Escape from New York

New Orleans: by Foot and by Fork

Editor’s Note: This article is part of our series “Escape from New York.”  Series Overview: Flight times are within 2 hours and 30 minutes of New York City.  Spend 48 hours immersing yourself in the culture and feel of the destination city.  Flights can depart at 6am on Saturday and arrive back in New York on Monday morning so you can attend your first meeting of the day.  Previous articles include: 48 Hours in Chicago and Enchanting Charleston.

Ask for a restaurant recommendation in New York and get ready to start Google mapping locations.  People in the city love to tell you their favorite haunts from brunch to borough for specific cultural dishes.  They will tell you what to order, what to expect and what time to go.  It’s quite impressive.  My trip down south had many similarities to this NYC approach.

I touched down in New Orleans, got in my Uber and asked the driver where I should go to eat and immediately got a list of places.  I asked more locals as I made my way through the city and the recommendations poured in.  This is very much a food town.  You can make that case for cities across the country, each with signature dishes (Deep Dish Pizza in Chicago, Hot Chicken in Nashville, Fish Tacos in San Diego.) But New Orleans runs deeper than most; historically and culturally with influences from all over the world.  There is muffaletta, jambalaya, gumbo, etouffee, oysters rockefeller, beignets (and we are just scratching the surface.)  There are restaurants (plural) over 100 years old serving up some of the most well recognized dishes around (which they also happened to do first.)

On the advice of my foodie council, I checked out Cochon which was a stand out of the trip.  Wood fired oysters with chili-garlic butter, smoked ribs with pickled watermelon and rabbit with dumplings are highly recommended.  Muffaletta at Central Grocery was a smile after each bite.  The blackened redfish at Royal House Oyster Bar was spot on (and they made a great old fashioned as well.)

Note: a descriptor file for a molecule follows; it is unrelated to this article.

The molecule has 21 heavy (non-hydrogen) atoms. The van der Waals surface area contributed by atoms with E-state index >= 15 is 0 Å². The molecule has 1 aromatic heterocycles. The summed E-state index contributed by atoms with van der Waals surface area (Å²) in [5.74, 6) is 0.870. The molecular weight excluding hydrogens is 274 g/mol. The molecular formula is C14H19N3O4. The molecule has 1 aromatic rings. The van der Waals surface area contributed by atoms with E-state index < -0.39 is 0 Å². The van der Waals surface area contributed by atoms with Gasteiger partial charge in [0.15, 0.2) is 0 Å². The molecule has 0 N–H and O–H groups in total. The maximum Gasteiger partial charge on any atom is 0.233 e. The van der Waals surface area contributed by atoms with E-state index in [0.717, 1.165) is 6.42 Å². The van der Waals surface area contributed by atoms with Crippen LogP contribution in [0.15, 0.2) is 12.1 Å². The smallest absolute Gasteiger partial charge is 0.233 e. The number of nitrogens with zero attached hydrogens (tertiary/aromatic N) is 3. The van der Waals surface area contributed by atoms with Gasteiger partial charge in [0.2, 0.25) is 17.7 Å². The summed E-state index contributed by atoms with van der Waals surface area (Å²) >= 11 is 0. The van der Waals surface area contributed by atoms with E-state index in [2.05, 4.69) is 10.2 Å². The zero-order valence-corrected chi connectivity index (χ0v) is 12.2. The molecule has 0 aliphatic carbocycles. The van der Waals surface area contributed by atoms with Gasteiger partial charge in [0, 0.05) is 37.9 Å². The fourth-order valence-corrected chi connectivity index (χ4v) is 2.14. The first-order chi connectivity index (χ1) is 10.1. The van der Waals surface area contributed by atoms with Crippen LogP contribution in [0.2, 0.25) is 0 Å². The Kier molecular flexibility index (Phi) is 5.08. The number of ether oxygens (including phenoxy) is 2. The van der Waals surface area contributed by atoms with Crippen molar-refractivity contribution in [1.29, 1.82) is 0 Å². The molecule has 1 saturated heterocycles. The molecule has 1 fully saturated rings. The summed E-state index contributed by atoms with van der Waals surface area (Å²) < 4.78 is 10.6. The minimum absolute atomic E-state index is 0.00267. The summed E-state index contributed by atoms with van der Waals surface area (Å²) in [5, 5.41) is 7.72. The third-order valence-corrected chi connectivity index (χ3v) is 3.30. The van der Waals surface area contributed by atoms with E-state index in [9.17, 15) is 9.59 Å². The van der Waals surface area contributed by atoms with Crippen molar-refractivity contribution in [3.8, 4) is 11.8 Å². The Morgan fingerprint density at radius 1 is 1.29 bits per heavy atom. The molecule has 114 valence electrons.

With the food must come the walking.  Both to see the city and walk off at least a few of the calories.  Over 2 days, I walked 20 miles which goes way more quickly than you would expect.  Covering the Garden District, City Park and along the Esplanade.  The French Quarter was definitely on the list but I also think it’s important to branch out and see neighborhoods across a city.

The Garden District, Loyola and Tulane campuses were very much walking highlights one afternoon.  If you get tired, hop on the St. Charles line streetcar.  A 24 hour pass for $3 is the best deal in town and offers the perfect opportunity to take pics as you ride through the picturesque neighborhood.

The following day, I got dropped off at City Park to visit the sculpture garden and museum of art.  From there I took a 3 mile walk back to the French Quarter along Esplanade Avenue with just a brief layover at Fair Grinds Coffeehouse).  A bike is also a perfect option and as I made my way back could see that was the preferred mode of transportation for most visitors.

New Orleans was always at the top of my list for cities to visit (and will be getting more visits from me in the future.)


Editor’s Notes: New Orleans is dealing with high crime rates.  Be aware of your surroundings, walk with friends and know where you are heading to not get lost at night.  For walking tours plan in advance and pick times of the year where the humidity is lower.

*I reached out to the New Orleans Visitor Convention and Visitors Bureau and they supplied entry into the museums and aquarium visits I did on this trip.  They have a helpful website and it is worth checking out in advance of your trip down south.

Stephanie Fera and Damian Kazeangin contributed to this article.

4 replies »

  1. Excellent Setho! I really enjoyed hearing about your experience.👍

    Sent from my iPhone


  2. One of my all-time favorite places! Amazing food, music, and people…and YES, get out of the French Quarter! The city has so much more to offer than just Bourbon Street. Great post, Seth. 🙂

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